God's got a plan

I've  heard it; you've probably heard it: "God's got a plan for your life."

If this is not an essentially teleological observation, I expect that it is meant to encourage one to be in synch with who knows what to get who knows where.

The Wright talk on After you are Christian provides part of the answer.

The other part was set out in our sermon last Sunday. The speaker told us. Start. Get going, take a step and being prayerful, growing in wisdom and being attentive to the Spirit in the Word of God, God will work all things together for we travel the ups and downs of life. Our Father will join us in our experiences to work in a path that we take together.

He didn't actually say all of that, but the first bit he did. The rest follows, of course.

Now what a relief that would be to a younger person, I would think, puzzling over the cute evangelical injunction implied in 'God has a plan for your life'. The plan is there; the NT is full of it. But for you, or me? Get on with it.

Sunday, February 19, 2017

capital Letters

For some reason the projected songs we sing at church are very oddly capitalised. I wonder if others have detected this. The second person pronoun is often capitalised in respect of God, but not always (particularly if it is 'thee'). Sometimes a common noun is capitalised if not the first in the line, but sometimes not.

It looks drippy. It looks uneducated.


This morning's sermon was somewhat special. It took the usual urging to give financially to a whole new level.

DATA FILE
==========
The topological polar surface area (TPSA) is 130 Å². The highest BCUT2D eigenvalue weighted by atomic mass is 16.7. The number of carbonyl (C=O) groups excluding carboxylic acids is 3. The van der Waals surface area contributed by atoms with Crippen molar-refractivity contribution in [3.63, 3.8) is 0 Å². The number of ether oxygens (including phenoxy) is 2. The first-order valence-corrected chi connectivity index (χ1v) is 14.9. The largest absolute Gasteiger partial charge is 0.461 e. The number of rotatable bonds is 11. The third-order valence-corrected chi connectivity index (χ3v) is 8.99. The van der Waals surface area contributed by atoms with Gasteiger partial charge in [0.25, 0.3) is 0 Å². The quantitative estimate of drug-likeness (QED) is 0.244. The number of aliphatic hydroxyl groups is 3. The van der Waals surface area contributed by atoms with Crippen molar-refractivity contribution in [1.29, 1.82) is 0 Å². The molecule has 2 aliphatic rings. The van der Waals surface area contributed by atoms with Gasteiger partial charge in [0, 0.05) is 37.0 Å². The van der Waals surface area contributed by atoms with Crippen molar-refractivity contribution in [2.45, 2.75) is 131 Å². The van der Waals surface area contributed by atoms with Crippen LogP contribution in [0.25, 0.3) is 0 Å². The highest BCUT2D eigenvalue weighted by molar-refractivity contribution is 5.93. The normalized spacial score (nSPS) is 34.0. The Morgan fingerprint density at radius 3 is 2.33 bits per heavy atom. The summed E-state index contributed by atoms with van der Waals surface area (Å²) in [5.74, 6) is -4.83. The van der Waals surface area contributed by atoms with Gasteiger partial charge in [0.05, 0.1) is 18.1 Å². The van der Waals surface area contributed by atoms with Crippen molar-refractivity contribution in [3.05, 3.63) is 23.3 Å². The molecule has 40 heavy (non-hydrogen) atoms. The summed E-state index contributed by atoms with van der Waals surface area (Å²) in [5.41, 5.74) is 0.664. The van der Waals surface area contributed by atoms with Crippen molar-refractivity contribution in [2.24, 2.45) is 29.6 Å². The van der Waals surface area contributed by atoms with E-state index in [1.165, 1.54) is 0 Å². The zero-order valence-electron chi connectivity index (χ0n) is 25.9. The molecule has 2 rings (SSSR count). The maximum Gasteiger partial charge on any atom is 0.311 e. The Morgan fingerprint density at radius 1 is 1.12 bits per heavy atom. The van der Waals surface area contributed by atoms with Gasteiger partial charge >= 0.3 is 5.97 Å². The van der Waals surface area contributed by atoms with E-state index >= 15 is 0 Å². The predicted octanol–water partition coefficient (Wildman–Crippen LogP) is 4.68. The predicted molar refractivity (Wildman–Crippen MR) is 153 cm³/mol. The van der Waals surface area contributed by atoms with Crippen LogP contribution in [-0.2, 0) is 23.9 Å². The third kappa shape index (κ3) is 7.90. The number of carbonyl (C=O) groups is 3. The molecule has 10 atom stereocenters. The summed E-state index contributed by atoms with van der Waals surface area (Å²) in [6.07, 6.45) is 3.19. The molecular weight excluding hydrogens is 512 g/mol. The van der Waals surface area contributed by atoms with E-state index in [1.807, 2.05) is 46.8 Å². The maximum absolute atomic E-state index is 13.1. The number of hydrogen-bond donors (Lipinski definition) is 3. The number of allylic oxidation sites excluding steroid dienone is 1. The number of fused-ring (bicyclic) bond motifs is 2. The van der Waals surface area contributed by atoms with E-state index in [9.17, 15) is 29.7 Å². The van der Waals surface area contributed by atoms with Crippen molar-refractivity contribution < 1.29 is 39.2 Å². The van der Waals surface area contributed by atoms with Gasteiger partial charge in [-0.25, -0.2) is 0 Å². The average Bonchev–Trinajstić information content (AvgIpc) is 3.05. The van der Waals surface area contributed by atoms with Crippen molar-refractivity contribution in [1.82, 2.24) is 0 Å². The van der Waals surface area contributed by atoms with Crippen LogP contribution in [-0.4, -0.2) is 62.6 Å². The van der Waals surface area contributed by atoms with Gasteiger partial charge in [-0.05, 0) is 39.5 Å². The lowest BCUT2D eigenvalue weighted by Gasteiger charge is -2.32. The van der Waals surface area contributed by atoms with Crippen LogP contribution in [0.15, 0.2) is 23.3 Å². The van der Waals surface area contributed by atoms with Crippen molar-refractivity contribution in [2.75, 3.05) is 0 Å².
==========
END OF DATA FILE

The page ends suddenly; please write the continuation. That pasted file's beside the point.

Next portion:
It started with 'vision'; in a proper way, not the hollow reflex of the business world. Then it went to generosity; about living in the light of our Saviour.

I liked that too. Generosity was used not merely about money, in fact, that was hardly mentioned. It was about a mental attitude. It was about the woman with two mites, in a way: a woman who was truly generous.

Then I let my eyes wonder over the front of our auditorium. I looked up. The gable light is divided by mullions that are obviously spaced just not quite evenly, and just not quite symmetrically about the apex line of the ceiling. To the right the backyard quality bare plywood covers for the baptismal pond, on bare pine frames. Nearby a 1950s style lectern pushed lazily against the pond casing, and in front of it a communion table from another era, in another style, just left there for no particular reason.

The lectern in use was a black and silver metal music stand. Unattractive, cheap. It was joined on stage by a trio of disorganised microphone stands. To the left at the rear was a non-descript blue tarpaulin flung over the drum kit. Another, quilted cover, partly covered the rarely used giant electric organ. The timber framed back of our wardrobe style piano faced us blankly.

Decoration was by way of two haphazardly placed living room sized vases with bunches of flowers completely out-scaled by the space, although nicely done in their own right. One on the banal plywood cover of the pond, the other on a tall stand, again styled incongruously with everything else in the space; as though we got it at a garage sale.

All this in contrast to the flash new million dollar extensions we've just completed.

A mess, haphazard; as though attention to surroundings is not church territory, putting the lie to the physicalness of God's creation. As though nothing has to be good, or considered or enjoyable; as though our space does not have to be a blessing to our guests, let alone ourselves.

Does this portray generosity; the light of our creator God who brought forth the world in love and creativity? Does it portray even basic care for the visual experience of the congregation or the atmosphere it produces?